Notice too that this future “Woman” will enjoy enmity between her and this serpent. According to Merriam-Webster’s dictionary, enmity is defined as “positive, active, and typically mutual hatred or ill will”. Question, if this future “Woman” were to have any sin, either personal or original, of any gravity, could she satisfy the definition of enmity? After all, what is Satan if not the totality of sin itself? So, if the “Woman” has any sin whatsoever, she could not therefore enjoy enmity between her and Satan; could she?

Therefore, we are now on the hunt for a “Woman”, who like Eve is created free from the stain of sin, abides in God’s grace, and enjoys total enmity between her and Satan. However, unlike Eve, this future “Woman’s” intercession will not lead to destruction, but, rather, will lead to life itself! This “Woman” will bear forth life into the world… her “seed” shall become God incarnate! The Early Church Fathers clearly saw Mary as the fulfillment of this prophecy, even declaring her to be “Theotokos”, God-bearer at the Council of Ephesus in 431 AD. St. Jerome wrote “death through Eve, life through Mary!” There are many quotations that could be cited, but, in the interest of space, here are just two.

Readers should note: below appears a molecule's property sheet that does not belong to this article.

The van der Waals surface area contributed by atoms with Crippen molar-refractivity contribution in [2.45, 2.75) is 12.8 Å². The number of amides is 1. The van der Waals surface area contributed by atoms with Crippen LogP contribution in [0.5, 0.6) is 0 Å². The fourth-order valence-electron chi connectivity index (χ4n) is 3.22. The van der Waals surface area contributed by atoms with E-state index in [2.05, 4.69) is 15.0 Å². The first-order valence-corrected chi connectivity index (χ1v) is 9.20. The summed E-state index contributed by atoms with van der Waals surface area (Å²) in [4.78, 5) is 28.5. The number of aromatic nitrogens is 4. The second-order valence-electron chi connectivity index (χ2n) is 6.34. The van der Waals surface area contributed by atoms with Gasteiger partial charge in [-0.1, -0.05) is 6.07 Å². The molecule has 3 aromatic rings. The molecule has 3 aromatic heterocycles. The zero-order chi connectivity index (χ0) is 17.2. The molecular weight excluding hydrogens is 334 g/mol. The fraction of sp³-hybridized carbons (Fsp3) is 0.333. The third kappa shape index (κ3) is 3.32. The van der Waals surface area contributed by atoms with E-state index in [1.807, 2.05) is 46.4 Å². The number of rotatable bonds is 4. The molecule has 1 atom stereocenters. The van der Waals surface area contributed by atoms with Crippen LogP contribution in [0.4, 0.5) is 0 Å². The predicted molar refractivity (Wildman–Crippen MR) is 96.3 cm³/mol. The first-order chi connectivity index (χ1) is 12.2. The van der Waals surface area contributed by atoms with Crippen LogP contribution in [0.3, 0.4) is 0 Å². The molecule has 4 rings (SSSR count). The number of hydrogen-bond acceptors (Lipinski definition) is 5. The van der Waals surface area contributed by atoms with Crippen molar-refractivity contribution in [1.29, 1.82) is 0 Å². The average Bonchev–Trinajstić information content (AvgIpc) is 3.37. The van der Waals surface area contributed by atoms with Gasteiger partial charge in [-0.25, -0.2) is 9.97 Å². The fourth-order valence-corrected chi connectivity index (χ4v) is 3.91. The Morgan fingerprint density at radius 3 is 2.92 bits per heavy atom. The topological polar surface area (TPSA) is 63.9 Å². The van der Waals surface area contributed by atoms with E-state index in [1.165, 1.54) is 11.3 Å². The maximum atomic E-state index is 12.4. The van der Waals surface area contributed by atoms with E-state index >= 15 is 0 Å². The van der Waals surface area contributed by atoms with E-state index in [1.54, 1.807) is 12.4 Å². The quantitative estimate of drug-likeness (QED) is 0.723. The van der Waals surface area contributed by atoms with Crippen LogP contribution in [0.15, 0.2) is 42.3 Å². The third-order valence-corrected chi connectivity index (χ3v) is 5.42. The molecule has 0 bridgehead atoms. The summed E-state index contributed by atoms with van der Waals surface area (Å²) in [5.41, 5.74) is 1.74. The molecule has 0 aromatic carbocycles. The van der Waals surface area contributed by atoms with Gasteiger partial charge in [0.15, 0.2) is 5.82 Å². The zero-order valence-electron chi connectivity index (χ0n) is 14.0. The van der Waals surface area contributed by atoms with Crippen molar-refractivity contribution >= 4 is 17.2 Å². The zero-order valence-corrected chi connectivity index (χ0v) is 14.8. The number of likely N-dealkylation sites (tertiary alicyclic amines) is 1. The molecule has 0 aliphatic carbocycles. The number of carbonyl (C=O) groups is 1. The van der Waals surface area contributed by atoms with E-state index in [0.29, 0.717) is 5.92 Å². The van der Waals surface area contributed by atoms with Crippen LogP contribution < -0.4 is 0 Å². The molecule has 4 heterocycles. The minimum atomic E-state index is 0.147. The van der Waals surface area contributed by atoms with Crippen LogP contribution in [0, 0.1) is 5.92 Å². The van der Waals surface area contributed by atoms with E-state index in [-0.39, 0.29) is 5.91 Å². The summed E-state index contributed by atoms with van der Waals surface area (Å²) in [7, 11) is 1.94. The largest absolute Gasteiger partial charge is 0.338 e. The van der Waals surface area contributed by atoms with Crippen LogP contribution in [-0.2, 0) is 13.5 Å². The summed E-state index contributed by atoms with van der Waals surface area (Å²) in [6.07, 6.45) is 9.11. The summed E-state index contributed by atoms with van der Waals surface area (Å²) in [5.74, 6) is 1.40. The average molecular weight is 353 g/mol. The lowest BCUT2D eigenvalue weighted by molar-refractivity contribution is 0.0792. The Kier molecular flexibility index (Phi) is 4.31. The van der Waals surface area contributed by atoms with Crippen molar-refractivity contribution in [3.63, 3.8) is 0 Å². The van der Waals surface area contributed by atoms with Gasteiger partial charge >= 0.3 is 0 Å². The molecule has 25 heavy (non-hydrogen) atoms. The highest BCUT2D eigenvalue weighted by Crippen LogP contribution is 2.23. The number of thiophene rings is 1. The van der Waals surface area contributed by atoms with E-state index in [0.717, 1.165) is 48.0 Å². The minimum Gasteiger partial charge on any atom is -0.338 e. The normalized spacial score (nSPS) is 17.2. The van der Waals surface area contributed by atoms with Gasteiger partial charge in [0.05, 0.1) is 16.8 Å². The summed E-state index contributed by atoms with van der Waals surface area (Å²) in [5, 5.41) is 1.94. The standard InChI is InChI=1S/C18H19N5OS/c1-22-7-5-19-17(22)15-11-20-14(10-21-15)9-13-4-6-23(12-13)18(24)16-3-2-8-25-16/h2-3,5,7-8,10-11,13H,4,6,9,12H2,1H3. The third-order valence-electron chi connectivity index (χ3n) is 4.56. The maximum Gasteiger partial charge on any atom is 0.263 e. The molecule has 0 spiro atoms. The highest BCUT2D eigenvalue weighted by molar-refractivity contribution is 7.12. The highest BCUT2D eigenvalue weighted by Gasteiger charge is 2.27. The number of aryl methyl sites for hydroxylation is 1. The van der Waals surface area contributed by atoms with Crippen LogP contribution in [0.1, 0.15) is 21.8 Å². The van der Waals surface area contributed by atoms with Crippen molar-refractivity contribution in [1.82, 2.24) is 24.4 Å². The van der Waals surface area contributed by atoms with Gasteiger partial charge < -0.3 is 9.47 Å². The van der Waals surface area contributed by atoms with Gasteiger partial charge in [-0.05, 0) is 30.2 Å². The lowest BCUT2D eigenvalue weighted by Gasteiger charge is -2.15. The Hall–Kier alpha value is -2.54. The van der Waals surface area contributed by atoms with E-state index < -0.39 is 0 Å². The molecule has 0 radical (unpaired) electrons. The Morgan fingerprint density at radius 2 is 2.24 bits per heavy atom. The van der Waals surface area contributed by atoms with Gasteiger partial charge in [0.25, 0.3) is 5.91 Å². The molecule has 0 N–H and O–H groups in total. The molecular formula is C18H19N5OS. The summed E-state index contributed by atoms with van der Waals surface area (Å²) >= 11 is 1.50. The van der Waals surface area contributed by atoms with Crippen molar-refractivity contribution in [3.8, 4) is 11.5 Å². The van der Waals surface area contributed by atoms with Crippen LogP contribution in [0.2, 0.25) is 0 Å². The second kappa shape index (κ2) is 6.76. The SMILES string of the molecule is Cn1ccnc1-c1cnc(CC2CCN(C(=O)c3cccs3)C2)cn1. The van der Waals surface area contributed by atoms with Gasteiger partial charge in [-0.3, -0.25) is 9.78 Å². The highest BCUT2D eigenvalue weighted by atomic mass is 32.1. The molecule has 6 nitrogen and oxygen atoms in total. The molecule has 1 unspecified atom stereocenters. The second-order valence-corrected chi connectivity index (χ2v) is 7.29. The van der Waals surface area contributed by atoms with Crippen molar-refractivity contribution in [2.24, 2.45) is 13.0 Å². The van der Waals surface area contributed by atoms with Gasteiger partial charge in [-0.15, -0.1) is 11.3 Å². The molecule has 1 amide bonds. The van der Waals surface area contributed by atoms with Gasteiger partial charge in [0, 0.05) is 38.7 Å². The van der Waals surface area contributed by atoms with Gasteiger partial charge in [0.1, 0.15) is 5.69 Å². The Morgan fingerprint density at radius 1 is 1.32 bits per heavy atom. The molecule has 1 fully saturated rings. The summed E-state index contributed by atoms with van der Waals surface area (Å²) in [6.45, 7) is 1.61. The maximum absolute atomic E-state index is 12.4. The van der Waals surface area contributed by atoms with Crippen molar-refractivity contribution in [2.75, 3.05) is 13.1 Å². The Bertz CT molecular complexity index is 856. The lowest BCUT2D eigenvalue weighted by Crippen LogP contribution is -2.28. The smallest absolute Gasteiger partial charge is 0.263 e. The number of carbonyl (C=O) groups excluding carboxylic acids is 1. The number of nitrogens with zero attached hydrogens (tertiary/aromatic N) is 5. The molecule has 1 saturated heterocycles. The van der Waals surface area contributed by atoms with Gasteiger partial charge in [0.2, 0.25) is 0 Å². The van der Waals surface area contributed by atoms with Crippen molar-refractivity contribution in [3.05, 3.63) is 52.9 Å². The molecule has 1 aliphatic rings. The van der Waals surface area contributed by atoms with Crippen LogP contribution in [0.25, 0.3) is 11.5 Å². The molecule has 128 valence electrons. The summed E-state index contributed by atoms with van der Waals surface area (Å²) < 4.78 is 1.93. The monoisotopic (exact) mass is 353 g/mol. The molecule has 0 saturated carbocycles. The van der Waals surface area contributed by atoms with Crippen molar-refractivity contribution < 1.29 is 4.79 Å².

St. Irenaeus of Lyons – 2nd Century AD: And thus also it was that the knot of Eve’s disobedience was loosed by the obedience of Mary. For what the virgin Eve had bound fast through unbelief, this did the virgin Mary set free through faith.5

St. Justin Martyr – 150 AD : For Eve, who was a virgin and undefiled, having conceived the word of the serpent, brought forth disobedience and death. But the Virgin Mary received faith and joy, when the angel Gabriel announced the good tidings to her that the Spirit of the Lord would come upon her, and the power of the Highest would overshadow her: wherefore also the Holy Thing begotten of her is the Son of God; and she replied, ‘Be it unto me according to thy word.’ ” And by her has He been born, to whom we have proved so many Scriptures refer, and by whom God destroys both the serpent and those angels and men who are like him; but works deliverance from death to those who repent of their wickedness and believe upon Him.6